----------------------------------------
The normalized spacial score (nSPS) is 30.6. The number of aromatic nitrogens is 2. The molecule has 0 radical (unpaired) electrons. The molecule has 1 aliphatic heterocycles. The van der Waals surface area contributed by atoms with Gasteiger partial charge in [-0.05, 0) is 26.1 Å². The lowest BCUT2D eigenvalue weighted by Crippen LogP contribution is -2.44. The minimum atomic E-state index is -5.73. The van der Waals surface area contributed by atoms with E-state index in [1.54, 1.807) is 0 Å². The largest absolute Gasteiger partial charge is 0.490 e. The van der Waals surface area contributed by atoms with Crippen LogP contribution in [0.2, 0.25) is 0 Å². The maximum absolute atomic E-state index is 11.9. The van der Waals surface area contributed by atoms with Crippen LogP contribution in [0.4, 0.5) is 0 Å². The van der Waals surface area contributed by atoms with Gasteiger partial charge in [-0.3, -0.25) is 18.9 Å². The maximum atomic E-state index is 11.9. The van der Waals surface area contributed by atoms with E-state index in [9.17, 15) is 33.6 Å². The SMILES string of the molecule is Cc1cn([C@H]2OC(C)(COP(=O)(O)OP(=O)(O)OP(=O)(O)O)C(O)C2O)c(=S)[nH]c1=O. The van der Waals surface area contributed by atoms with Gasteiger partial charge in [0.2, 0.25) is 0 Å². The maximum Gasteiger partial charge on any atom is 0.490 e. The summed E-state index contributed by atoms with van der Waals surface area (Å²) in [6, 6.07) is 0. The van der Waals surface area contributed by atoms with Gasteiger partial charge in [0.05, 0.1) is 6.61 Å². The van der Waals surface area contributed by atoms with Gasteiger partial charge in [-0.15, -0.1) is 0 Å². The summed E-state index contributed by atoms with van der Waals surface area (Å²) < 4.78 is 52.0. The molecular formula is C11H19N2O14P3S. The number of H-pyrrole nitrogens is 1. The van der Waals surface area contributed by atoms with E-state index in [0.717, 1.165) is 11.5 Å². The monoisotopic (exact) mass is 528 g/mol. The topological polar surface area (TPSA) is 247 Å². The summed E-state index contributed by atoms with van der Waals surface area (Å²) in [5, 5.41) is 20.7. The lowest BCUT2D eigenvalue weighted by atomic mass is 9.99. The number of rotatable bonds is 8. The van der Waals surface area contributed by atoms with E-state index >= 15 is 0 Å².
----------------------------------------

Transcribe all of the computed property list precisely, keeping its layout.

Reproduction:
The normalized spacial score (nSPS) is 30.6. The number of aromatic nitrogens is 2. The molecule has 0 radical (unpaired) electrons. The molecule has 1 aliphatic heterocycles. The van der Waals surface area contributed by atoms with Gasteiger partial charge in [-0.05, 0) is 26.1 Å². The lowest BCUT2D eigenvalue weighted by Crippen LogP contribution is -2.44. The minimum atomic E-state index is -5.73. The van der Waals surface area contributed by atoms with E-state index in [1.54, 1.807) is 0 Å². The largest absolute Gasteiger partial charge is 0.490 e. The van der Waals surface area contributed by atoms with Crippen LogP contribution in [0.2, 0.25) is 0 Å². The maximum absolute atomic E-state index is 11.9. The van der Waals surface area contributed by atoms with Crippen LogP contribution in [0.4, 0.5) is 0 Å². The van der Waals surface area contributed by atoms with Gasteiger partial charge in [-0.3, -0.25) is 18.9 Å². The maximum atomic E-state index is 11.9. The van der Waals surface area contributed by atoms with E-state index in [9.17, 15) is 33.6 Å². The SMILES string of the molecule is Cc1cn([C@H]2OC(C)(COP(=O)(O)OP(=O)(O)OP(=O)(O)O)C(O)C2O)c(=S)[nH]c1=O. The van der Waals surface area contributed by atoms with Gasteiger partial charge in [0.2, 0.25) is 0 Å². The maximum Gasteiger partial charge on any atom is 0.490 e. The summed E-state index contributed by atoms with van der Waals surface area (Å²) in [6, 6.07) is 0. The van der Waals surface area contributed by atoms with Gasteiger partial charge in [0.05, 0.1) is 6.61 Å². The van der Waals surface area contributed by atoms with Gasteiger partial charge in [-0.15, -0.1) is 0 Å². The summed E-state index contributed by atoms with van der Waals surface area (Å²) < 4.78 is 52.0. The molecular formula is C11H19N2O14P3S. The number of H-pyrrole nitrogens is 1. The van der Waals surface area contributed by atoms with E-state index in [0.717, 1.165) is 11.5 Å². The monoisotopic (exact) mass is 528 g/mol. The topological polar surface area (TPSA) is 247 Å². The summed E-state index contributed by atoms with van der Waals surface area (Å²) in [5, 5.41) is 20.7. The lowest BCUT2D eigenvalue weighted by atomic mass is 9.99. The number of rotatable bonds is 8. The van der Waals surface area contributed by atoms with E-state index >= 15 is 0 Å².